The way out of this mess is not to breed native dark bees, however well intentioned. That is yet another fix and uses the same mentality that created this problem. We need to pause, and let bees find their balance in the landscape we have today, and restore our relationship with the environment. None of us, neither bees nor humans, can thrive in a toxic world.

The task of the enlightened beekeeper is to become part of the bees' sphere of unity. This requires a different mindset. Are you strengthening the unity of the hive or breaking it?

In truth we are not independent from our environment, but through stronger dependent relationships we could become stronger. The bees show us this.

5 comments :

Joe Ibbertson said...

A thoughtful and well written piece. Balance is key to any relationship Bee related or other wise. Science in these modern times can show us answers to many problems but with Bees I don't think it shows us the solution. What science reveals are the mechanisms with which nature can (if left to its own devices) resolve the problems we have imposed on our natural world. If we stop trying to work against the world around us and decide to work WITH our Bees, work WITH our environment and work WITH each other a balance could hopefully be achieved. Thanks for a thought inspiring piece Jonathan!

Caroline Sturgess said...

What a great article. Too bad Liz Truss didn't see this before she made her insane decision to allow neonics to be used in the UK again!!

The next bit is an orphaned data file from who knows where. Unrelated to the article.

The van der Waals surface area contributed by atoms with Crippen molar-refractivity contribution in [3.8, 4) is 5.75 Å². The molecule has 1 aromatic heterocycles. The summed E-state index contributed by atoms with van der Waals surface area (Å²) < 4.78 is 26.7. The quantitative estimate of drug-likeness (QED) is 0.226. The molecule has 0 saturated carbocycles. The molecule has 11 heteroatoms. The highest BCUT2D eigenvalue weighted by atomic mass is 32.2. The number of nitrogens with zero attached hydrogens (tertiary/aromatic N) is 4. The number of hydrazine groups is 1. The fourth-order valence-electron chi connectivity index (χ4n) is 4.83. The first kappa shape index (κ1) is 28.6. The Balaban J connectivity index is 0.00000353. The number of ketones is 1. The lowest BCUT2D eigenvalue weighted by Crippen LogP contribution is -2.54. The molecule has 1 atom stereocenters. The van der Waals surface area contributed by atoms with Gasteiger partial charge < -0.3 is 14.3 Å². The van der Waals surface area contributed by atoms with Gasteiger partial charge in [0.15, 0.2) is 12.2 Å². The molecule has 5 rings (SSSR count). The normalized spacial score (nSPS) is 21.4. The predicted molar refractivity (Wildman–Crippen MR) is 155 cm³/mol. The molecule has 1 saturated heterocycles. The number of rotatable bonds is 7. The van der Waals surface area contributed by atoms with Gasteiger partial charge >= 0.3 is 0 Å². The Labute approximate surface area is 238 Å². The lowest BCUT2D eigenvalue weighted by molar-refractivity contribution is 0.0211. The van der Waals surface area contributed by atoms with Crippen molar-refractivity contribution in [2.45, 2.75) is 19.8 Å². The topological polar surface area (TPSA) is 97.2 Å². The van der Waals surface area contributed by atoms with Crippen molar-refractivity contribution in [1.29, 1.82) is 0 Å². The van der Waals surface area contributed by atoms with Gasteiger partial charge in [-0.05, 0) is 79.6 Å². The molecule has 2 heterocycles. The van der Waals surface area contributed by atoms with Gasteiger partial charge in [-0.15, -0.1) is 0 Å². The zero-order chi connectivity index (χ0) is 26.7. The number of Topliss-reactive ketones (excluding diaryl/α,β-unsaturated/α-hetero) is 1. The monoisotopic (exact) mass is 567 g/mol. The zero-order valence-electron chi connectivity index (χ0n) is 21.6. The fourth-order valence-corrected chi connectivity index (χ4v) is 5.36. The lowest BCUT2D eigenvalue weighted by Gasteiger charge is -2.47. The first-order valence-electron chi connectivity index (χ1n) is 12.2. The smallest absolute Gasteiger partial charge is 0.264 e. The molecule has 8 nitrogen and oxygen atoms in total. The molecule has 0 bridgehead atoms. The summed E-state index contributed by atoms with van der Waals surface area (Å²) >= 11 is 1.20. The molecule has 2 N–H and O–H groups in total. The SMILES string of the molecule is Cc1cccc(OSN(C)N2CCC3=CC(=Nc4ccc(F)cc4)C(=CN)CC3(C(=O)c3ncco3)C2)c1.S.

Jonathan said...

Thank you for your comments, it is encouraging to get your feedback.

Writing blog posts helps me clarify my own thoughts. I started writing this a few weeks back and it was just about breeding, but as I wrote, the article changed and I think I got a better understanding the bees.

Adam Rose said...

Very good article. I have retweeted and favourited it on twitter, for what that's worth.

Just one comment. You write two things which are slightly contradictory IMO.

"Humans on the other hand are masters of disunity and independence, or so we think" and

"Then, from the mid nineteenth century ...".

In the mid nineteenth century, the importation of bees wasn't the only thing going on in the overall relationship between humans and nature. This was the beginning of the era of capitalism.

My question is whether the problem is humans as such, or whether it is the particular social and economic system that has been in the ascendant for the last two hundred years or so.







Jonathan said...

Adam - Thanks for the retweet, I'm sure it helps.

I think 50 years later and the 20th Century might be a better marker for the bigger genetic changes. In particular:

a) A planned bee replacement program by importation (probably misguided) for the so called 'Isle of Wight disease' early 20C

b) The increased skills of bee breeders and their ability to travel, advertise and distribute extensively- mid 20C.

So, social and economic systems are very important part of this story, but ultimately 'we' are responsible for that also.

On an individual level we have the choice to use technology to import bees from distant lands or to get bees locally, and like you I am dismayed at the choices many make. So hopefully your retweet may find some who might not be conscious about what they are doing.